Interactive Bulletin Boards for Child Development

When creating lesson plans and activities, one of my goals is to try to incorporate as much movement and hands-on engagement as possible. Not only do students enjoy it, but it seems to pique their interest and gives them a little break from the screens. I love how Shannon Stevens, a FACS teacher from Ohio, does just that in her Interactive Bulletin Boards for Child Development project! Additionally, Shannon wanted to encourage the use of “soft skills” with her students and this project requires student teams to collaborate and communicate with each other as they create and finally provide feedback to other teams after class presentations. While this lesson focuses on child development, the interactive bulletin board concept can be applied in any content area. Read on to learn more…

Set

  • Make sure you are familiar with the concept of interactive bulletin boards and their purpose before starting as this project requires both time and effort which Shannon says is totally worth it!¬† To learn more about interactive bulletin boards, check out this blog.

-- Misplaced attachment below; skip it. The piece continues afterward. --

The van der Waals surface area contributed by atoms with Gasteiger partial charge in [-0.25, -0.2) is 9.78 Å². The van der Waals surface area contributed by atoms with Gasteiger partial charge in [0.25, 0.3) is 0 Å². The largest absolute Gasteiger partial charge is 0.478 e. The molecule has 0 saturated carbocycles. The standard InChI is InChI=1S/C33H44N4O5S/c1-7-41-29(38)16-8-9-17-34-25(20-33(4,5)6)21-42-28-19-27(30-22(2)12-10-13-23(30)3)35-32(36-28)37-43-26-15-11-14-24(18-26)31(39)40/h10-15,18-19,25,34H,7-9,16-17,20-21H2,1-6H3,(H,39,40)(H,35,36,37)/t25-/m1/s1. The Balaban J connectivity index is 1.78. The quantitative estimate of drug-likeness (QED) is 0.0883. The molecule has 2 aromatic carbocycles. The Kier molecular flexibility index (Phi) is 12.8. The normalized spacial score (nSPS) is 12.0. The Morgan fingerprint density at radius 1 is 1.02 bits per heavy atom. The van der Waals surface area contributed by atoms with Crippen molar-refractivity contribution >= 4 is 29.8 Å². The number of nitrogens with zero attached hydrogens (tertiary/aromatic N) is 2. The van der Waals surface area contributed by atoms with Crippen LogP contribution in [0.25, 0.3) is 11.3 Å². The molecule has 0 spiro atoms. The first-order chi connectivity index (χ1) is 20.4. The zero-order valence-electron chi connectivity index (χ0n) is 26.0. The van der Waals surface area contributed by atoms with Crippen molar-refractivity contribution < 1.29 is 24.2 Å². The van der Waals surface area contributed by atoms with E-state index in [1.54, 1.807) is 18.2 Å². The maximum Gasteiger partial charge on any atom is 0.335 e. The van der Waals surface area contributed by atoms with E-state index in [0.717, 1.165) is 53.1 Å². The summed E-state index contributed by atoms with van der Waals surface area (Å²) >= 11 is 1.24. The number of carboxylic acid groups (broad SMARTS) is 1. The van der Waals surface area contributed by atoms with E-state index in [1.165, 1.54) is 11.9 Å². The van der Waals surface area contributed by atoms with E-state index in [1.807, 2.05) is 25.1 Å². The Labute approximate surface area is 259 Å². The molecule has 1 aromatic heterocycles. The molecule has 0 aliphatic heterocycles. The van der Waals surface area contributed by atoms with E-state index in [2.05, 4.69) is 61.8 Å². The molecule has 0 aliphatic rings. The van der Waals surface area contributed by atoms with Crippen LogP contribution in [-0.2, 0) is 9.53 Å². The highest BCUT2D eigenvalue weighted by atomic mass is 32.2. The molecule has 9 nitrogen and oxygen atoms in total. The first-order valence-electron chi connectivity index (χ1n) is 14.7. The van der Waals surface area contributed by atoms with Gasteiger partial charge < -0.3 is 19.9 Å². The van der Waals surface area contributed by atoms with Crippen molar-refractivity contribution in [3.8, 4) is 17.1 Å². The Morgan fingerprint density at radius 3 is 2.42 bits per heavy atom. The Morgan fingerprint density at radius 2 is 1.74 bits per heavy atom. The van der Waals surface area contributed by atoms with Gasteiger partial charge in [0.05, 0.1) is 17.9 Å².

• This project is assigned after learning about the P.I.E.S from this lesson titled¬† P.I.E.S: The Areas of Development and completing the P.I.E.S: Puzzle Piece Activity.

Materials

  • Construction Paper
  • Markers
  • Scissors
  • Glue
  • Velcro
  • Clothespins
  • Stapler

Activities

  • Go over the Interactive Bulletin Board Planning Process- Age Group Preschool 3-5 guide sheet with students so they know what the objectives are of the project (see attachments).
  • Students are placed in teams.
  • Since the bulletin board is changed every month, students sign up for a month ahead of time.
  • Teams must brainstorm at least three ideas for their interactive boards. Teams must then discuss and select the idea and theme they will actually create and begin planning and preparing their materials.
  • Since these boards are geared to preschool aged children, students must place themselves in the role of the teacher and explain how physical, intellectual, emotional and social learning will take place with the help of Shannon if needed.
  • When the time comes, students assemble their board and present it to their peers for evaluation.
  • To conclude, student teams reflect on what they have created.

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